Sure, the whole ‘anti-empire’ story is as old as the hills, but here, allied to a classic Who- trope of villainous middle management desperately plotting to stay in power, it works really well. This is helped by the fact that Paul Whitsun-Jones as the oily figure of The Marshal and George Pravda as ruthless station scientist Jaeger are both very watchable villains who relish, but never overplay, their constant double-crossing and scheming.
At the other end of the scale, this story also finds series regulars Jon Pertwee and Katy Manning on top form. In fact, this adventure gave me new appreciation of just how brilliant Jon Pertwee was as the Doctor. In an era where Patrick Troughton and Tom Baker seem to have become the default classic Doctors of choice among fans, it’s become curiously fashionable to knock Pertwee’s incarnation of the Time Lord.
Without doubt, his character is sometimes overbearing, clubbable and much more aristocratic than many of the other versions of the character we’re used to. But I’d argue that Pertwee’s influence on the character is, in many ways, actually far more profound than either Troughton or Baker’s.
Yes, both of those actors gave brilliant and vivid performances as the Time Lord, which certainly echo within the show and its public perception to this day. But it’s the understated, yet authoritative Pertwee, playing a very moral man of action, who is the absolute bedrock for what actors such as Peter Davison, Christopher Eccleston and David Tennant would do with the part in years to come.
No one could say that Pertwee was the most gifted and versatile actor to play the part. But the most important? I think there’s certainly a case to be made.
Which is a longwinded way of saying, despite a number of missteps in terms of its execution, I enjoyed The Mutants immensely. It’s a hugely entertaining slice of time capsule entertainment, and while there are better made and more sophisticated episodes of classic Who available for purchase, if you’re in the mood for a solid slice of belt and braces, early 70s pulp storytelling, then The Mutants will be right up your street.
Extras on the DVD are standard for a 2-disc release. The obligatory feature commentary track is ably moderated by new series Dalek operator Nicholas Pegg and features a rotating cast of contributors, including Katy Manning (Jo Grant), Garrick Hagon (Ky), director, Christopher Barry, script editor, Terrance Dicks, co-writer, Bob Baker, set designer, Jeremy Bear and special sound man, Brian Hodgson. It’s a lively, informative and hugely entertaining track and well worth a listen.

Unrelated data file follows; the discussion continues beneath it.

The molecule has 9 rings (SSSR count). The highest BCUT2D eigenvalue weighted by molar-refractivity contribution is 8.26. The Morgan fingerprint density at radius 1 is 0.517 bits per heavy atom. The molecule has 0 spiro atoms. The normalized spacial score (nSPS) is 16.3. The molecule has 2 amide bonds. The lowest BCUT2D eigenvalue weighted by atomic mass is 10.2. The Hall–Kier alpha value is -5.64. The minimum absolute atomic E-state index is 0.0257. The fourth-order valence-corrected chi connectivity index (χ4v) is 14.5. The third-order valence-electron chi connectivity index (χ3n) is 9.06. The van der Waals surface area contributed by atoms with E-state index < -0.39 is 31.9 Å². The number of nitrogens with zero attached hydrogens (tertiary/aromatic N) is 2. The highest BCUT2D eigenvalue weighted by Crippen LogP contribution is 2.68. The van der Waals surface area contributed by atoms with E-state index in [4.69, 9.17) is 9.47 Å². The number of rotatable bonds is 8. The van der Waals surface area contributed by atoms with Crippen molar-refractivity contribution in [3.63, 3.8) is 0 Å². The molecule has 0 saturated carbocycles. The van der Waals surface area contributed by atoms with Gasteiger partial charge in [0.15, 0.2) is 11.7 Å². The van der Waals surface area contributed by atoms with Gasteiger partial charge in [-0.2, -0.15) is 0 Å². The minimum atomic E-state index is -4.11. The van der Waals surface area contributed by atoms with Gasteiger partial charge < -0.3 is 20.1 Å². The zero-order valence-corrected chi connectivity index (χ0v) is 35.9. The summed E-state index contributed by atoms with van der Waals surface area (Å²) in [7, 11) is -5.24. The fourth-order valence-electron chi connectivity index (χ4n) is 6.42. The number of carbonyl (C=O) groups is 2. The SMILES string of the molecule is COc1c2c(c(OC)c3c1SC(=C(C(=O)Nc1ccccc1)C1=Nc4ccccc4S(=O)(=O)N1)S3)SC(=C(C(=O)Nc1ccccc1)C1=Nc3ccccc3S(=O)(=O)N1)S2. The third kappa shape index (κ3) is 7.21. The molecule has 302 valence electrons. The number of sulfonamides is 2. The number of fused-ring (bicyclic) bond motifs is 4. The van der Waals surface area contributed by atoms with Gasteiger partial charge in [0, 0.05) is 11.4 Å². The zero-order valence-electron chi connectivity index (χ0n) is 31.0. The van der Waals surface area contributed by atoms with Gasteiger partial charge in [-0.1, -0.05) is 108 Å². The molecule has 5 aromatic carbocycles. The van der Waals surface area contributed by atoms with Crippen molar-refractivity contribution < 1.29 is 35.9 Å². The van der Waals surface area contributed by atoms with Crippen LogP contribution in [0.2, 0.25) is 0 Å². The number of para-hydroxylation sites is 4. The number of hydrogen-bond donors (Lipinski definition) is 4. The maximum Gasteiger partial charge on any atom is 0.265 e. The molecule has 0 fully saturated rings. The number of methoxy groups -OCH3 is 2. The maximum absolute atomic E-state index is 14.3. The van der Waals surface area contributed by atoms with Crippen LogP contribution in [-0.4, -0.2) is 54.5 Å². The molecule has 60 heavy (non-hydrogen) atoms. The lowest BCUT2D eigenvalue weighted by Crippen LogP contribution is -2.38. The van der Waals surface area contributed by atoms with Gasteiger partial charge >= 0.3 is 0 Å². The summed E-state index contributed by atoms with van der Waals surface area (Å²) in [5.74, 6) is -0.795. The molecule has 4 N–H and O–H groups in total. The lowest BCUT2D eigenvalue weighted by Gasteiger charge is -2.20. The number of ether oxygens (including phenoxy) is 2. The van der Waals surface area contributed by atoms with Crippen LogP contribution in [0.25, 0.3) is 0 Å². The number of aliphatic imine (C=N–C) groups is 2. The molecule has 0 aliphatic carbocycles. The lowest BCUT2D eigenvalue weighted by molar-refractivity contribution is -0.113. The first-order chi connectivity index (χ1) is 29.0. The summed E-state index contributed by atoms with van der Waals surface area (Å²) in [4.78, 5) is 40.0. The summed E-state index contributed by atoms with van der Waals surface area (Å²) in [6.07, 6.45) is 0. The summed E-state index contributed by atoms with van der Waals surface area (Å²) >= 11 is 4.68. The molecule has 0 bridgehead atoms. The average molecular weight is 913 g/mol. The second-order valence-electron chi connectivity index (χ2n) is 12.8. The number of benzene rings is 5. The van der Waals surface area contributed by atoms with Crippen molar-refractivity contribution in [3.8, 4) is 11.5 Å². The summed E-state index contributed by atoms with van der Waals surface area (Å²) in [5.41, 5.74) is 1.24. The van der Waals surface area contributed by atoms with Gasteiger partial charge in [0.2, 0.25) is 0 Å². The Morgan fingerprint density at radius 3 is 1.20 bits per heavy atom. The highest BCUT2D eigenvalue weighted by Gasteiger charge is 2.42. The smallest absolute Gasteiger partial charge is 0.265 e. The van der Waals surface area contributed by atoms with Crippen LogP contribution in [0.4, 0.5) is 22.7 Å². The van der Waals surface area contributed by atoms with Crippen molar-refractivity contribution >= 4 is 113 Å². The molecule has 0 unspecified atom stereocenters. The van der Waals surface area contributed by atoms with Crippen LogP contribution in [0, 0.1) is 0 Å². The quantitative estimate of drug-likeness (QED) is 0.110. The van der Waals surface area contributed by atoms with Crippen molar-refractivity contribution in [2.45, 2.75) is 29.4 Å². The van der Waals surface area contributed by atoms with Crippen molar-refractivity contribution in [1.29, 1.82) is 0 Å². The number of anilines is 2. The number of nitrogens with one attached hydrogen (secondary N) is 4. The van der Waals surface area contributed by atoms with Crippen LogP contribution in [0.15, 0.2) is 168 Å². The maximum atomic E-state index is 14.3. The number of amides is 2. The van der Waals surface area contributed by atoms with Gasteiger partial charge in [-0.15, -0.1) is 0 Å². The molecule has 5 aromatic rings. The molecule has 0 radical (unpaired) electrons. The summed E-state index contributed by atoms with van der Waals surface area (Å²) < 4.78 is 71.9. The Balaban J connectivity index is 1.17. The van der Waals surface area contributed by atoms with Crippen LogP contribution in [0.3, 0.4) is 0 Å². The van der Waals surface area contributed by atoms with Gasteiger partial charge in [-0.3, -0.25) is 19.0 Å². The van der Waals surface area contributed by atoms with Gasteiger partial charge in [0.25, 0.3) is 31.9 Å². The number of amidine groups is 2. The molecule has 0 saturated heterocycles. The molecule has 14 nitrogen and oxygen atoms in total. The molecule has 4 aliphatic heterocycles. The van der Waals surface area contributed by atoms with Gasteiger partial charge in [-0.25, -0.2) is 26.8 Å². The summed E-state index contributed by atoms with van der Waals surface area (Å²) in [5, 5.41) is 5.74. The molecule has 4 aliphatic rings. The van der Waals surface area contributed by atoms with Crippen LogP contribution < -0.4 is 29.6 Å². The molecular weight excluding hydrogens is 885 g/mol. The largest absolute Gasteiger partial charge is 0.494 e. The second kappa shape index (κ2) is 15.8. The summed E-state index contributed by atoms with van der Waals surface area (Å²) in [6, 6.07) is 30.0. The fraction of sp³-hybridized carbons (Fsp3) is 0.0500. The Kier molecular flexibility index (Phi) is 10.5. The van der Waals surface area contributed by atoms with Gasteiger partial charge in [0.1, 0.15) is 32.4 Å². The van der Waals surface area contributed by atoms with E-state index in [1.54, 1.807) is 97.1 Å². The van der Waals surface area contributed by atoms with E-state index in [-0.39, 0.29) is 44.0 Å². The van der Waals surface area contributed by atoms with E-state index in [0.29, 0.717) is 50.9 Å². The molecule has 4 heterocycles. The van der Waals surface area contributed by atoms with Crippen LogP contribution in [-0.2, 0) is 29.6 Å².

Aside from the commentary, the other main extras are the various documentaries.
First up is Mutt Mad, which, to be honest, is a pretty standard behind-the-scenes/look back documentary that features contributions from many of the surviving key players behind the show.
Of more interest is Race Against Time, a documentary narrated by Who stalwart Noel Clarke, which looks at the representation of black actors on British television from the 1960s through to the present day. With a natural focus upon Doctor Who throughout the years (and some discussion of Rick James’ turn as Cotton taking up some of the running time), it’s a highly interesting and thoughtful piece that ends with a tantalising tease of a whole host of fantastic black actors being mooted as potential future incarnations of our favourite Time Lord.
Rounding out the main extras is the short, but perfectly formed, Dressing Doctor Who, which tracks costume designer James Acheson’s work on the show during its early-to-mid 1970s ‘golden age’. Now famous for his Academy Award-winning work on Bernardo Bertolucci’s The Last Emperor and Stephen Frears’ Dangerous Liasons, as well as Sam Raimi’s Spider-Man movies, it’s a nicely done retrospective that re-enforces just how talented a backroom team the show boasted during the Letts and Hinchcliffe eras.
In addition to these, there’s also a short Blue Peter clip from the early-1970s, featuring former Who companion, Peter Purves, and a gang of the show’s monsters, as well as the usual photo gallery of production, design and publicity stills for the show.
Doctor Who: The Mutants is out now and available from the Den Of Geek Store.
Follow Den Of Geek on Twitter right here.